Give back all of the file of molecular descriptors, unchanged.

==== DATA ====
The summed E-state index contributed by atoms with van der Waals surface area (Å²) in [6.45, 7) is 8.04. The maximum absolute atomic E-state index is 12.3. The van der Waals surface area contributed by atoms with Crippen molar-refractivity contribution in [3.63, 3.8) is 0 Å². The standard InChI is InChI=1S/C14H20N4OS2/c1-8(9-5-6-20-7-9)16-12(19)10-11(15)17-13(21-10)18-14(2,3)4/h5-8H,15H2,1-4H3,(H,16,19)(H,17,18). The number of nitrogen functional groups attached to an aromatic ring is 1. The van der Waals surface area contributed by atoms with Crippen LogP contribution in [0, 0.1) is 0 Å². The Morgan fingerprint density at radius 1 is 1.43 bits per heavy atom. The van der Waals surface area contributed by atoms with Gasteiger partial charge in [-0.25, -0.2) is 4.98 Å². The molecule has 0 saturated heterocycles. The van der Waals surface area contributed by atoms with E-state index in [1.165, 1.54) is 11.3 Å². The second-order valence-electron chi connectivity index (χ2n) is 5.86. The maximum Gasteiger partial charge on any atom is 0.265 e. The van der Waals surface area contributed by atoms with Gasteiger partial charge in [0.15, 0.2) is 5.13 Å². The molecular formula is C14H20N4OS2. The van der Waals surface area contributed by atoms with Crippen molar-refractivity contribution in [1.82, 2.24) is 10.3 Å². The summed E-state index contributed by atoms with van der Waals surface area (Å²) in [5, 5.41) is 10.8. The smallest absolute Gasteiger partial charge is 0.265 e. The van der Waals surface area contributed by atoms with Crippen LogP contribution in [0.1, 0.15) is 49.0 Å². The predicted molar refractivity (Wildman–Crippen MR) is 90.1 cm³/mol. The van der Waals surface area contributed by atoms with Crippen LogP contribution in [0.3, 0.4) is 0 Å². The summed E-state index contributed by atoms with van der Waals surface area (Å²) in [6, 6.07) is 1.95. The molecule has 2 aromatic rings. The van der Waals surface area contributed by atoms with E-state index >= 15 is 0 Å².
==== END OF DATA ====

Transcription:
The summed E-state index contributed by atoms with van der Waals surface area (Å²) in [6.45, 7) is 8.04. The maximum absolute atomic E-state index is 12.3. The van der Waals surface area contributed by atoms with Crippen molar-refractivity contribution in [3.63, 3.8) is 0 Å². The standard InChI is InChI=1S/C14H20N4OS2/c1-8(9-5-6-20-7-9)16-12(19)10-11(15)17-13(21-10)18-14(2,3)4/h5-8H,15H2,1-4H3,(H,16,19)(H,17,18). The number of nitrogen functional groups attached to an aromatic ring is 1. The van der Waals surface area contributed by atoms with Crippen LogP contribution in [0, 0.1) is 0 Å². The Morgan fingerprint density at radius 1 is 1.43 bits per heavy atom. The van der Waals surface area contributed by atoms with Gasteiger partial charge in [-0.25, -0.2) is 4.98 Å². The molecule has 0 saturated heterocycles. The van der Waals surface area contributed by atoms with E-state index in [1.165, 1.54) is 11.3 Å². The second-order valence-electron chi connectivity index (χ2n) is 5.86. The maximum Gasteiger partial charge on any atom is 0.265 e. The van der Waals surface area contributed by atoms with Gasteiger partial charge in [0.15, 0.2) is 5.13 Å². The molecular formula is C14H20N4OS2. The van der Waals surface area contributed by atoms with Crippen molar-refractivity contribution in [1.82, 2.24) is 10.3 Å². The summed E-state index contributed by atoms with van der Waals surface area (Å²) in [5, 5.41) is 10.8. The smallest absolute Gasteiger partial charge is 0.265 e. The van der Waals surface area contributed by atoms with Crippen LogP contribution in [0.1, 0.15) is 49.0 Å². The predicted molar refractivity (Wildman–Crippen MR) is 90.1 cm³/mol. The van der Waals surface area contributed by atoms with Crippen LogP contribution in [0.3, 0.4) is 0 Å². The summed E-state index contributed by atoms with van der Waals surface area (Å²) in [6, 6.07) is 1.95. The molecule has 2 aromatic rings. The van der Waals surface area contributed by atoms with E-state index >= 15 is 0 Å².